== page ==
This actually makes a little more sense for both sides. It also makes sense of Lasker's comment that ...Ba6 would have been better than ...Bb7 -- if white can play Bxh7+ at once, then it makes little difference where black develops his bishop, but if white has yet to play e5 then ...Ba6 threatens to exchange LSBs.

Feb-26-09  WhiteRook48: a human Fritz! This looks like a Rybka demolition (or a Fritz one)
Mar-02-09  WhiteRook48: I think that Alexander Fritz is better, judging from a game.
Premium Chessgames Member
  Phony Benoni: We may have an inaccurate score here. Sellman's column in the <Baltimore American> for August 12, 1883 gives this version:

<1.e4 e6 2.d4 d5 3.Nc3 Nf6 4.Bg5 Be7 5.Bxf6 Bxf6 6.Nf3 0-0 7.Bd3 b6 8.h4 Bb7 9.e5 Be7 10.Bxh7+ Kxh7 11.Ng5+ Kg6 12.Ne2 Bxg5 13.hxg5 f5 14.gxf6 Rh8 15.Nf4+ Kf7 16.Qg4 Rxh1+ 17.Kd2 gxf6

click for larger view

18.Qg6+ Ke7 19.Qg7+ Ke8 20.Qg8+ Ke7 21.Qxe6+ Kf8 22.Rxh1 Bc8 23.Rh8+ Kg7 24.Rh7+ Kxh7 25.Qf7+ Kh8 26.Ng6#> 1-0

This version contains the opening transposition mentioned earlier by <Domdaniel> but the big divergence comes at the diagrammed position. This score has Fritz eventually reaching the finish given in our version, but going the long way round to do it.

Which is correct? The long version is given also by the 1883 <British Chess Magazine>, p.298.

Lasker did make errors in the scores of games on which he commented. For example, in his <Manual of Chess> he gave a different finish to the "Evergreen Game" (Anderssen vs Dufresne, 1852) than is found in other sources.

Lasker's version is more accurate, which probably argues for the authenticity of the longer version--who would make up a weaker continuation? However, if my Bozo 0.5 computer is to be believed, neither 18.Qg6+ or 18.Qxe6+ are best move for White in the diagram.

Aug-19-12  Dethrin: <Phony Benoni>
There really is no coming back for black at this point, as 18.Rxh1, 18.Qxe6+, and 18.Qg6+ all lead to mate; almost every move is forced.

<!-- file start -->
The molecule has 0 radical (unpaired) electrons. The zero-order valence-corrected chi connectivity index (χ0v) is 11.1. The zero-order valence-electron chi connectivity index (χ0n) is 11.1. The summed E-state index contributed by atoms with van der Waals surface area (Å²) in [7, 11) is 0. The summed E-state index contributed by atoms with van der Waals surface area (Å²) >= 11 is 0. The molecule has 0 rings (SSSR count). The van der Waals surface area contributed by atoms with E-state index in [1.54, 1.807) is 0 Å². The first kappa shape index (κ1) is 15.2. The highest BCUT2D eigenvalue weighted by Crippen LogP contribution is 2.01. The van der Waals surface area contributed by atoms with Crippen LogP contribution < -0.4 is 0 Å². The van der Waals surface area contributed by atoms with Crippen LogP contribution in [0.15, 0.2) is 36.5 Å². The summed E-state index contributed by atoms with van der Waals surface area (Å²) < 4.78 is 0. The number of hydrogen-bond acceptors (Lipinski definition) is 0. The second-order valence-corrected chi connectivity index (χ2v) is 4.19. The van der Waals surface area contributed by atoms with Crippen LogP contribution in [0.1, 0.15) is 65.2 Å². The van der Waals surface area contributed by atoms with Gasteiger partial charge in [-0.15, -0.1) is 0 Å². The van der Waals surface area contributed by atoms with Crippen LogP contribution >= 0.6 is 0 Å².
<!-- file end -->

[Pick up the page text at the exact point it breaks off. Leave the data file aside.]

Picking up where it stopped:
18.Rxh1 Qf8 19. Rh7+ Ke8 20.Qh5+ Kd8 21.Nxe6+ Kc8 22.Rxc7# (18...Qg8 won't save Black after 19.Qxe6+ Kf8 20.Ng6+ Qxg6 21.Rh8+ Kg7 22.Qg8#)

18.Qxe6+ Kg7 19.Rxh1 Qf8 20.Qg4+ Kf7 21.Rh7+ Ke8 22.Qg6+ Kd8 23.Ne6+ Kc8 24.Rxc7#

18.Qg6+ Ke7 19.Qg7+ Ke8 20.Qg8+ Ke7 21.Qxe6+ Kf8 22.Rxh1 Nd7 23.Rh8+ Kg7 24.Rh7+ Kxh7 25.Qf7+ Kh8 26.Ng6#

And on another note, 11...Kh6 would indeed keep black in the game.

Premium Chessgames Member
  zanzibar: Several biographers have already questioned the movelist:

A Fritz vs J Mason, 1883 (kibitz #18)

A Fritz vs J Mason, 1883 (kibitz #21)

The German TB is online (see Calli), and this game is in it, of course:

<TB G-2 p86/104>

It has the move order given by Dom:

<7.Bd3 b6 8.h4 Bb7 9.e5 Be7>

and it indeed ends at 22...Bc8 with the comment

<Weiß setzt in 4 Zügen matt.> = <White mates in 4 moves>

The Germans seemed fond of announcing mates to end games during this era. I think Sellman just decided to spell it out for the benefit of his readers (we've seen this before).

I'd like confirmation about the Tpos in the opening, was that truly the order Lasker gave?

Premium Chessgames Member
  zanzibar: BTW- Does Lasker's book really contain the following sentence on p5?

<"To try to understand its aspirations ... is a tribute to the genius of the white race.">

In reference to the game of chess.